• Oracle Key Vault (OKV): Oracle Key Vault provides a robust key management platform that can be used as the centralized repository of TDE master keys, Oracle wallets, Java key stores, SSH keys, and other security credential files. The OKV store allows the end-to-end administration of the key lifecycle including creation, retention, and key rotation.
  • Oracle Database Vault: Oracle Database Vault enables a security solution to safeguard the application data from privileged database users and ad hoc access. A multifactor database vault policy imposes deterrent controls on the user access to the database and reports violations if any. It is a powerful proactive solution that helps in reducing the attack surface for highly privileged users like SYSTEM, SYSDBA, or a user with a large set of roles and privileges. Oracle provides default vault policies for the Oracle E-Business Suite (versions 11.5.10, 12.0, and 12.1), Oracle PeopleSoft application, Oracle Siebel CRM (version 7.7 and higher), and SAP applications.
  • Privilege Analysis: The new feature in Oracle Database 12c analyzes the privileged users, roles, and database to report the used and unused privileges. Based on the analysis, the security administrator (or the DBA) can determine whether to retain or revoke the privileges of the developers or database users. This feature is quite important from the point of view of application security and helps reduce the risks from internal users.
  • Oracle Data Masking and Subsetting: The Oracle data masking and subsetting pack masks the original copy of the application data by physically obfuscating the sensitive information in either the complete application database or just its subset. The masked data can then be proliferated for analytical, testing, or regulatory purposes. The sensitive information and referential integrity model can be discovered based on the prebuilt data patterns. A portion of a large database can be extracted based on factors like percentage, the number of rows, or column predicates. This pack contains a variety of masking formats and transformations that can be applied to the application data.
  • Oracle Label Security (OLS): Oracle Label Security, first introduced in Oracle 8i, is a database option available in the enterprise edition of the Oracle Database. It enables the classification of data by labels. The security policies control the user access privilege and authorization on the application by the data labels. This option is very useful in implementing multilevel security in large legacy applications.
  • Oracle Audit Vault and Database Firewall (AVDF): This product can be deployed in all the Oracle Database editions and non-oracle products such as Microsoft SQL Server, IBM DB2 for LUW, SAP Sybase ASE, MySQL databases and Oracle Big Data Appliance. You can define the rules to capture and block the unauthorized SQL access to the application data. Another feature of this product is the consolidation of the database audit with the system and network audit information, which then generates alerts and reports.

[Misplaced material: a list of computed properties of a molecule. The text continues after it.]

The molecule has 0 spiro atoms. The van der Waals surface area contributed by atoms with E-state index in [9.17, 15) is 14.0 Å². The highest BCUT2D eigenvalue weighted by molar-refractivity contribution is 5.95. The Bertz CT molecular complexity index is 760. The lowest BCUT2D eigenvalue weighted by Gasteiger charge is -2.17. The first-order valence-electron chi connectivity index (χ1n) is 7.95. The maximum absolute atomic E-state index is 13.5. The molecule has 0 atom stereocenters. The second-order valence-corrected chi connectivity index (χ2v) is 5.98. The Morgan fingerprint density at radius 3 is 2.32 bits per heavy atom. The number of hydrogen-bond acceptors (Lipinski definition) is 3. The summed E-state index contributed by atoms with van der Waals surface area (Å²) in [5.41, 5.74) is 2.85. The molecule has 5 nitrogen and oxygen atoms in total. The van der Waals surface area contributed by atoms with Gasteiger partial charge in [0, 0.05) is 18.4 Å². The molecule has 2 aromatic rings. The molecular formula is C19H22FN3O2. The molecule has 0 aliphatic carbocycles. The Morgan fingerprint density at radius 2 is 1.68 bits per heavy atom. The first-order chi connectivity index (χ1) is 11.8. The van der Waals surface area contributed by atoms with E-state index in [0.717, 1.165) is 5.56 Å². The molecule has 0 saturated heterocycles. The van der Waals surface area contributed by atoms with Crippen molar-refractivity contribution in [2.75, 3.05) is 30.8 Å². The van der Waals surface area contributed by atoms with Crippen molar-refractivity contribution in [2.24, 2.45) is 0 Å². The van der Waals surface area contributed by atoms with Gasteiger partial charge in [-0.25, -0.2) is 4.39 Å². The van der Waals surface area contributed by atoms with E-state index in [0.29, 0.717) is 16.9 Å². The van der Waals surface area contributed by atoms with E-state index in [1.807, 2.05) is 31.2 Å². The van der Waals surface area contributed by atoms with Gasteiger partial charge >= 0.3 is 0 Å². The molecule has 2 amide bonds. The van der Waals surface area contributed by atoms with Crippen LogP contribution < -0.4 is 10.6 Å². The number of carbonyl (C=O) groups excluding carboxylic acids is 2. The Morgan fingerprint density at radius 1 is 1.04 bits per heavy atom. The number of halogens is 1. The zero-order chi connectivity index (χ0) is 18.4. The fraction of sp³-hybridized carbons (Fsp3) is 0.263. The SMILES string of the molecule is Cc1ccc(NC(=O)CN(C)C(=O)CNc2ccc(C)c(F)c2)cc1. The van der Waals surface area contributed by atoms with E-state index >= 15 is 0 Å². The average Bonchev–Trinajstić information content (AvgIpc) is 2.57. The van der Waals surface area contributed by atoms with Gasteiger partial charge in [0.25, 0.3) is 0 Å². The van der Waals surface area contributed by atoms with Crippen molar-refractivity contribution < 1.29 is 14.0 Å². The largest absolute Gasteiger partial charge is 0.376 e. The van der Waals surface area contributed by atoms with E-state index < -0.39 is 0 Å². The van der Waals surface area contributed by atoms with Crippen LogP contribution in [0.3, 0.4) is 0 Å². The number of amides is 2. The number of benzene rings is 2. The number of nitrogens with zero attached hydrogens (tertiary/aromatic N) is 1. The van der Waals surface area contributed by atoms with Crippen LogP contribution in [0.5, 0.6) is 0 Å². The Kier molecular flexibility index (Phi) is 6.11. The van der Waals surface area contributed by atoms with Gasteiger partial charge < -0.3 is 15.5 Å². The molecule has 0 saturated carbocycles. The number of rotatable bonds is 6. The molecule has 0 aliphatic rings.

Note: Strong authentication services like Kerberos, PKI, and RADIUS along with network encryption are available in all the editions of the Oracle Database.

Fine-grained access control

In an enterprise application, user isolation or role-based multitenancy ensures that data is accessed by the authorized users only. In a Software as a Service (SaaS) model application, tenant isolation is one of the prime demands. Application users are authorized to access only their world of data and not peek into other’s data.

Fine-grained access control (FGAC) enables the users to enforce security policies on the access of rows and columns based on their role and authorization. For example, an HR representative is authorized to view the details of employees that belong only to his vertical Similarly, a relationship officer in a bank is authorized to access the account details of those customers that belong to his branch. The FGAC feature provides you with the mechanism to expose the authorized piece of data only to the approved user.

How FGAC works

Fine-grained access control enables the creation of security policies that can be associated with a table or view. Upon invocation, the security policy evaluates the policy function that returns a predicate clause, which is dynamically appended to the SQL queries issued by the user. Thus, the user views the appropriate rows from the table or a view. The security policy can limit either rows or columns or both.